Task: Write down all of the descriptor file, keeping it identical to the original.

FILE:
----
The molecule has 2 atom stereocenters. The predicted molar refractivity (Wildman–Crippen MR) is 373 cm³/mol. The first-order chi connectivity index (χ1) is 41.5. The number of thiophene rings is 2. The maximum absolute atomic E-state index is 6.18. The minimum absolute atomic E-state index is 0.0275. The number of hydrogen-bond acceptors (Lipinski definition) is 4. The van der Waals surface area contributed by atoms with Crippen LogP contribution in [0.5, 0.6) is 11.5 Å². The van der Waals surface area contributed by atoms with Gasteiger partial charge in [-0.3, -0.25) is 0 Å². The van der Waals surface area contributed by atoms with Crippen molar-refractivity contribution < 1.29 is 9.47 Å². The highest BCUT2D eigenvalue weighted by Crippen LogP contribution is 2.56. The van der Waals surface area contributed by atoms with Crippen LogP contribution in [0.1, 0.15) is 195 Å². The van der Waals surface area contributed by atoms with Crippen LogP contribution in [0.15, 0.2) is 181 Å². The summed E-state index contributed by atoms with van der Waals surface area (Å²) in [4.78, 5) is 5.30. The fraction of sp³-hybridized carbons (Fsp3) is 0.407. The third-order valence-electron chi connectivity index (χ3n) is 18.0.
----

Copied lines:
The molecule has 2 atom stereocenters. The predicted molar refractivity (Wildman–Crippen MR) is 373 cm³/mol. The first-order chi connectivity index (χ1) is 41.5. The number of thiophene rings is 2. The maximum absolute atomic E-state index is 6.18. The minimum absolute atomic E-state index is 0.0275. The number of hydrogen-bond acceptors (Lipinski definition) is 4. The van der Waals surface area contributed by atoms with Crippen LogP contribution in [0.5, 0.6) is 11.5 Å². The van der Waals surface area contributed by atoms with Gasteiger partial charge in [-0.3, -0.25) is 0 Å². The van der Waals surface area contributed by atoms with Crippen molar-refractivity contribution < 1.29 is 9.47 Å². The highest BCUT2D eigenvalue weighted by Crippen LogP contribution is 2.56. The van der Waals surface area contributed by atoms with Crippen LogP contribution in [0.1, 0.15) is 195 Å². The van der Waals surface area contributed by atoms with Crippen LogP contribution in [0.15, 0.2) is 181 Å². The summed E-state index contributed by atoms with van der Waals surface area (Å²) in [4.78, 5) is 5.30. The fraction of sp³-hybridized carbons (Fsp3) is 0.407. The third-order valence-electron chi connectivity index (χ3n) is 18.0.